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THE writer of the following Letter never intended or expected that its circulation should extend beyond a very small circle. At the desire of a friend to whom he felt himself so deeply indebted, he transcribed it for his use; but, at the same time, accompanied it with a request that no second copy should be taken; a request with which his friend rigidly complied. Nor was it till he found that the scope of it had been much misunderstood or misrepresented, and that some detached passages had found their way in various directions, that, in justice to himself and to the truths which he had embraced, he permitted the circulation of it to be at all extended. In the mean time he has been frequently solicited for copies of it, which his other avocations would by no means permit him to furnish; and as some pious and valuable friends, for whose judgment he feels much deference, have expressed an opinion that it might be of service to others, he has ordered a few to be privately printed, in order to comply with their wishes, and to save himself the trouble of transcribing.



CLIFTON; Nov. 6, 1816.

I scarcely know in what terms to begin this letter, or how to communicate to you the object of it. Yet I am anxious to be the first to convey to you the intelligence, because I am unwilling that it should reach you unattended by those expressions of personal regard and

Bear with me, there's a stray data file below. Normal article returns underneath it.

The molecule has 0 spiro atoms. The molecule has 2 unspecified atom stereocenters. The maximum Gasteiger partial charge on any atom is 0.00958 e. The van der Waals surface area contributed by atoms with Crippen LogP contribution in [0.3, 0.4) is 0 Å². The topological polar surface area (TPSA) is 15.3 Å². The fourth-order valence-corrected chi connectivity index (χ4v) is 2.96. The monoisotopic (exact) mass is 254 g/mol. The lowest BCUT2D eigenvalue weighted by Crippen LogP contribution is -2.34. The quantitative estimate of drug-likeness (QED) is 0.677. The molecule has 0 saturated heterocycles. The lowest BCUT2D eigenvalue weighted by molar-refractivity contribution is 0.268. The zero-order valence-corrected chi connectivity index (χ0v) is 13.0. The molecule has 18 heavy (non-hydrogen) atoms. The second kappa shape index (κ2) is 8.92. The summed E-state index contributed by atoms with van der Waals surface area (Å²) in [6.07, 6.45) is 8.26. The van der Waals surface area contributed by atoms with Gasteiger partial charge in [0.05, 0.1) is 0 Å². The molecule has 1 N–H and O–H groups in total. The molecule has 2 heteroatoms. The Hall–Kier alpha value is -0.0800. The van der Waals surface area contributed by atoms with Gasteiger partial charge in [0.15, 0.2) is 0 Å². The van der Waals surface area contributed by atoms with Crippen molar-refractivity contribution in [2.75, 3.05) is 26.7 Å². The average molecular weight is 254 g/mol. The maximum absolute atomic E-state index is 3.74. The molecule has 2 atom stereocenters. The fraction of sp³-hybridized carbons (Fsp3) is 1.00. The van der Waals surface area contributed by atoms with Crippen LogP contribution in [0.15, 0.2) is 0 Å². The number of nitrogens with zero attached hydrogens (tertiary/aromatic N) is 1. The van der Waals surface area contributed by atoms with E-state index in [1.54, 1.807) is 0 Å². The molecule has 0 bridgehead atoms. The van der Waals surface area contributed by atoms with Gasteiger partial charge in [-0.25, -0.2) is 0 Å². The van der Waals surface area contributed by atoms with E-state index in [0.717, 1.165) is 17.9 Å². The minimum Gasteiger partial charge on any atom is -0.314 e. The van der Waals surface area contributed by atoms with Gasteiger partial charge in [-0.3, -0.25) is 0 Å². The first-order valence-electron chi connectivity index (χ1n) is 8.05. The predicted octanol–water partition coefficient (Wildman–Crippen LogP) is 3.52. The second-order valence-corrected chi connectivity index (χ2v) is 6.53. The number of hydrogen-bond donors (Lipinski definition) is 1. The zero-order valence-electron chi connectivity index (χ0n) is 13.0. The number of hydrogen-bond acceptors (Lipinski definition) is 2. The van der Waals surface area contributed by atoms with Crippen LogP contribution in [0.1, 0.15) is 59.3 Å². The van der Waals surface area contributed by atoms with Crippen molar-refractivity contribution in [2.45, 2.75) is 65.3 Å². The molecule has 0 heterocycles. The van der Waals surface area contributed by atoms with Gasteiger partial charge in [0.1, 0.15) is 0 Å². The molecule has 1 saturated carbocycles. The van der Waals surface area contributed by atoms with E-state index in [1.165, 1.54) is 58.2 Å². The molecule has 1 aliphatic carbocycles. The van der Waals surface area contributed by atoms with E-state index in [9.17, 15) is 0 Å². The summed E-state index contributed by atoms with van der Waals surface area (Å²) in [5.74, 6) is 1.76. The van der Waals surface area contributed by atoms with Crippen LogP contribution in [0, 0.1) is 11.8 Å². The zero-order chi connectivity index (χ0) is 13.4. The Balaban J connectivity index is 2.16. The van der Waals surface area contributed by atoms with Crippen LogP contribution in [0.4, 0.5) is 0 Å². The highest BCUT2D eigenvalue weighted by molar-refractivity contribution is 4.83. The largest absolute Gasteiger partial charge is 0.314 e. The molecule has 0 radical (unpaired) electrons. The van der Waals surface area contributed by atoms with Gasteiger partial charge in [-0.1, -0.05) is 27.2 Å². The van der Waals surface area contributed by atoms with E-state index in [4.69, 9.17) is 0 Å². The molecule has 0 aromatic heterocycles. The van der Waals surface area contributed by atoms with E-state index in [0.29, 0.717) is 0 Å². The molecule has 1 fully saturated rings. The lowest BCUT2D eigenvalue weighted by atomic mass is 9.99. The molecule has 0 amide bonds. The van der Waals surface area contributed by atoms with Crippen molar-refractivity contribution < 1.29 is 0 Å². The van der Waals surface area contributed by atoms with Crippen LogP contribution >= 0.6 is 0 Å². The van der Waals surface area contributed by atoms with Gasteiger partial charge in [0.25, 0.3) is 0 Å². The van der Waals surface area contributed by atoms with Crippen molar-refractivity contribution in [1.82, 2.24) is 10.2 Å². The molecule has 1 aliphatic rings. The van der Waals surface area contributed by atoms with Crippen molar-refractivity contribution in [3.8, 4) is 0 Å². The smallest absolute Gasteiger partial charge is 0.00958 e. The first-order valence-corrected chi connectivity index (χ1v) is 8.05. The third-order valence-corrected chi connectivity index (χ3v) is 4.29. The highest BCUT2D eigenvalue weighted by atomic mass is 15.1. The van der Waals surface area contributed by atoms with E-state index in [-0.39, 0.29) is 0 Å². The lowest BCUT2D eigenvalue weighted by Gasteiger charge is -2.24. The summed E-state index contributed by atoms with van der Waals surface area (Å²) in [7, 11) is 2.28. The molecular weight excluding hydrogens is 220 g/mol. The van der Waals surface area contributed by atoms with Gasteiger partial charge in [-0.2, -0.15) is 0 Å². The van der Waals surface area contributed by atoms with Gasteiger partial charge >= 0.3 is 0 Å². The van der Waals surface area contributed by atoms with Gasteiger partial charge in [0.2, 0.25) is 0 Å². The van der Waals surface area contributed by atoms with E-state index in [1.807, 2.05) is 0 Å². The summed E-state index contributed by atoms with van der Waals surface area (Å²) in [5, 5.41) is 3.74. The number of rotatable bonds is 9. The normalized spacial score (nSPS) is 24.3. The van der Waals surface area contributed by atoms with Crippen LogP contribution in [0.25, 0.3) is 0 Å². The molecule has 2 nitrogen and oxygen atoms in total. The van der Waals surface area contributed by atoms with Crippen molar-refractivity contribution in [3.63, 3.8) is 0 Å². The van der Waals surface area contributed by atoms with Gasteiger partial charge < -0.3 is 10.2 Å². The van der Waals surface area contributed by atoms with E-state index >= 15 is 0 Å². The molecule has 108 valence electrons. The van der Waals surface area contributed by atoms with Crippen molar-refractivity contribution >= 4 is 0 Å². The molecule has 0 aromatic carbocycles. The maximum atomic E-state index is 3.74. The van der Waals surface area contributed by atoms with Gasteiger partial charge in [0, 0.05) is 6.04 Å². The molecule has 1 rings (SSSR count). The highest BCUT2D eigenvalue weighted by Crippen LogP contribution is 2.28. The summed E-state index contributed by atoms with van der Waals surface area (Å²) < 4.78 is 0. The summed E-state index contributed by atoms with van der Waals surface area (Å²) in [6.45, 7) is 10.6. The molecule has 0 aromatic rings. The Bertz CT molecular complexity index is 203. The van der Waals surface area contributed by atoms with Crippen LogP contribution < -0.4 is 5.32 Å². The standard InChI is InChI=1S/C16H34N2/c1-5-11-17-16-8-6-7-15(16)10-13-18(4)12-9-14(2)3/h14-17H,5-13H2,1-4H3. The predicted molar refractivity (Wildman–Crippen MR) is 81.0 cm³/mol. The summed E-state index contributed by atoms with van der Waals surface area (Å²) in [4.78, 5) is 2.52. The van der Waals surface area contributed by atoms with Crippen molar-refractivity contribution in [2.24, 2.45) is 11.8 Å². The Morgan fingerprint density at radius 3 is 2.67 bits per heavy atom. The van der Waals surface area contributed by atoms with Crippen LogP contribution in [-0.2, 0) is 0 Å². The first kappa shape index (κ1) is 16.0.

respect by which I could wish that it should be accompanied. It will surprise you to be told, that it is become with me a matter of absolute duty to withdraw myself henceforth from the Lewin's Mead Society.

Yes! my dear Sir, such is the fact. In the month of July last, my professional attendance was required for the Rev. John Vernon, the Baptist Minister of Downend, who was then on a visit to a friend in Bristol. I found him very ill; so much so, that his other medical attendant and myself have since judged it necessary that he should suspend all his public labours. After attending him here, for two or three days, he removed to Downend; where I have since continued to see him once a week. He felt it a duty to endeavour to lead me to reconsider my religious opinions; and at length, with much delicacy and timidity, led to the subject. I felt fully confident of their truth, and did not on my part shun the investigation. For some weeks his efforts did not produce the smallest effect; and it required all the affectionate patience of his character to induce me to look upon the arguments on his side as even worth examining. The spirit of levity, however, was at length subdued and restrained by the affectionate earnestness of his manner. Now and then he produced a passage of Scripture, which puzzled me exceedingly; but, as I was always distrustful,